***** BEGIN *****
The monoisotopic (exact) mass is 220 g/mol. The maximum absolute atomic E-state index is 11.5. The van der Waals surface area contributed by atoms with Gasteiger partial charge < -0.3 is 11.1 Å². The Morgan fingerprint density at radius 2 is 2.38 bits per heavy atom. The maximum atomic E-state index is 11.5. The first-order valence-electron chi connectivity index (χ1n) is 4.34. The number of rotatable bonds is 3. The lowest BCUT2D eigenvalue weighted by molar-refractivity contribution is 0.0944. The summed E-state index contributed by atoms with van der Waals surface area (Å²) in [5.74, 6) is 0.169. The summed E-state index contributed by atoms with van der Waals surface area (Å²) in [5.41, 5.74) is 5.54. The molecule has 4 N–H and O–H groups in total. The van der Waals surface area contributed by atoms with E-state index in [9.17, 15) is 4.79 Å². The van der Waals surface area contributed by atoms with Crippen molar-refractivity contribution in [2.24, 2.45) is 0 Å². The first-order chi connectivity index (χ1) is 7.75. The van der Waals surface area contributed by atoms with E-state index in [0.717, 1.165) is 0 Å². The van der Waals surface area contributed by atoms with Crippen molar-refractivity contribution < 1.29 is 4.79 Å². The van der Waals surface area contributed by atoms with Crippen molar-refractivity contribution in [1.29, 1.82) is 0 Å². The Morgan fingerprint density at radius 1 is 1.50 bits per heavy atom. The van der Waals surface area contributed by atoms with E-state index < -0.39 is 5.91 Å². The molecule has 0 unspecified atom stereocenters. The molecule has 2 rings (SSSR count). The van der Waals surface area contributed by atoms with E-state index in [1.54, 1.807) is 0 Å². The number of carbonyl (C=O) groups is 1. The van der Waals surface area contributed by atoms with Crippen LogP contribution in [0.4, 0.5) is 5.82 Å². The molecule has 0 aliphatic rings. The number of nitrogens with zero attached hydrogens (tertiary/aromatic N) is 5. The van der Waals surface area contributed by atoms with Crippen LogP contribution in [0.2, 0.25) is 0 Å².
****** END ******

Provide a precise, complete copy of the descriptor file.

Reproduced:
The monoisotopic (exact) mass is 220 g/mol. The maximum absolute atomic E-state index is 11.5. The van der Waals surface area contributed by atoms with Gasteiger partial charge < -0.3 is 11.1 Å². The Morgan fingerprint density at radius 2 is 2.38 bits per heavy atom. The maximum atomic E-state index is 11.5. The first-order valence-electron chi connectivity index (χ1n) is 4.34. The number of rotatable bonds is 3. The lowest BCUT2D eigenvalue weighted by molar-refractivity contribution is 0.0944. The summed E-state index contributed by atoms with van der Waals surface area (Å²) in [5.74, 6) is 0.169. The summed E-state index contributed by atoms with van der Waals surface area (Å²) in [5.41, 5.74) is 5.54. The molecule has 4 N–H and O–H groups in total. The van der Waals surface area contributed by atoms with E-state index in [9.17, 15) is 4.79 Å². The van der Waals surface area contributed by atoms with Crippen molar-refractivity contribution in [2.24, 2.45) is 0 Å². The first-order chi connectivity index (χ1) is 7.75. The van der Waals surface area contributed by atoms with E-state index in [0.717, 1.165) is 0 Å². The van der Waals surface area contributed by atoms with Crippen molar-refractivity contribution < 1.29 is 4.79 Å². The van der Waals surface area contributed by atoms with Crippen molar-refractivity contribution in [1.29, 1.82) is 0 Å². The Morgan fingerprint density at radius 1 is 1.50 bits per heavy atom. The van der Waals surface area contributed by atoms with E-state index < -0.39 is 5.91 Å². The molecule has 0 unspecified atom stereocenters. The molecule has 2 rings (SSSR count). The van der Waals surface area contributed by atoms with E-state index in [1.54, 1.807) is 0 Å². The number of carbonyl (C=O) groups is 1. The van der Waals surface area contributed by atoms with Crippen LogP contribution in [0.4, 0.5) is 5.82 Å². The molecule has 0 aliphatic rings. The number of nitrogens with zero attached hydrogens (tertiary/aromatic N) is 5. The van der Waals surface area contributed by atoms with Crippen LogP contribution in [0.2, 0.25) is 0 Å².